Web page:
Our Creative Director, Andrew Collier, wrote this article for this month’s UK Theatre Magazine

Audience experience is one of those buzz phrases that’s been doing the rounds lately (perhaps since audience development fell out of fashion) and I’m not sure there’s a consistent understanding of what it means. For me, it’s every interaction the audience has apart from the performance itself. It’s the website, the booking process and the emails people receive before and after the show. It’s the exchange policy, the latecomers policy and the photography policy. It’s the range of refreshments and souvenirs, and, yes, it’s the loos.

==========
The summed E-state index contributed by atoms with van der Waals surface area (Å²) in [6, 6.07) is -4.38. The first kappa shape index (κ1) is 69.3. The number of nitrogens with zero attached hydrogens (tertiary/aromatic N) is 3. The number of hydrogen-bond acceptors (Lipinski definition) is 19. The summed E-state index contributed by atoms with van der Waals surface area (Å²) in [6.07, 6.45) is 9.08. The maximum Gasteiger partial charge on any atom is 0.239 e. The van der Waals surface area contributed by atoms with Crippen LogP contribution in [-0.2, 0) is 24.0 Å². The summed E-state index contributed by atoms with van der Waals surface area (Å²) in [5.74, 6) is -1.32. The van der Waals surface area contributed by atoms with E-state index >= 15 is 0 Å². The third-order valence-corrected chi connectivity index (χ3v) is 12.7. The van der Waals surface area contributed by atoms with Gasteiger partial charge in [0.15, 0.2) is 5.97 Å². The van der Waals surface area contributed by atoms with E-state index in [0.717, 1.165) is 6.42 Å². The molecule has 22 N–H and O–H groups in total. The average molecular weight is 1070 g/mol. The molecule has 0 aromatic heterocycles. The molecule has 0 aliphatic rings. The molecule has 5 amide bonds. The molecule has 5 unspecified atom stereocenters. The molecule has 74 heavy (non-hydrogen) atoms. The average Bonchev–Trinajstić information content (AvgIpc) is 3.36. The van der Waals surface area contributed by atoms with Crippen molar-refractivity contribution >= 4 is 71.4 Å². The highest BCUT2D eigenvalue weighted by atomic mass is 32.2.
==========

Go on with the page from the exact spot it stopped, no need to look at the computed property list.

However good the work on the stage, most theatres deliver pretty poor audience experience. Buying tickets is often frustrating. It’s difficult – sometimes impossible – to find basic information like running times or parking costs. Foyers are crowded, queues are long and seats are uncomfortable. And all of these problems are amplified for family audiences. At the family arts conference last autumn someone tweeted that we should stop talking about loos and start talking about art, which would be fair enough if any of us were getting loo provision for families right. Very few of us are.

Putting the physical restrictions of Victorian theatres to one side, there’s still plenty that can be done to make families feel welcome when they come to see a show. But if we want to deliver an exceptional audience experience for families with children as young as 6 months we need to unlearn many of the […]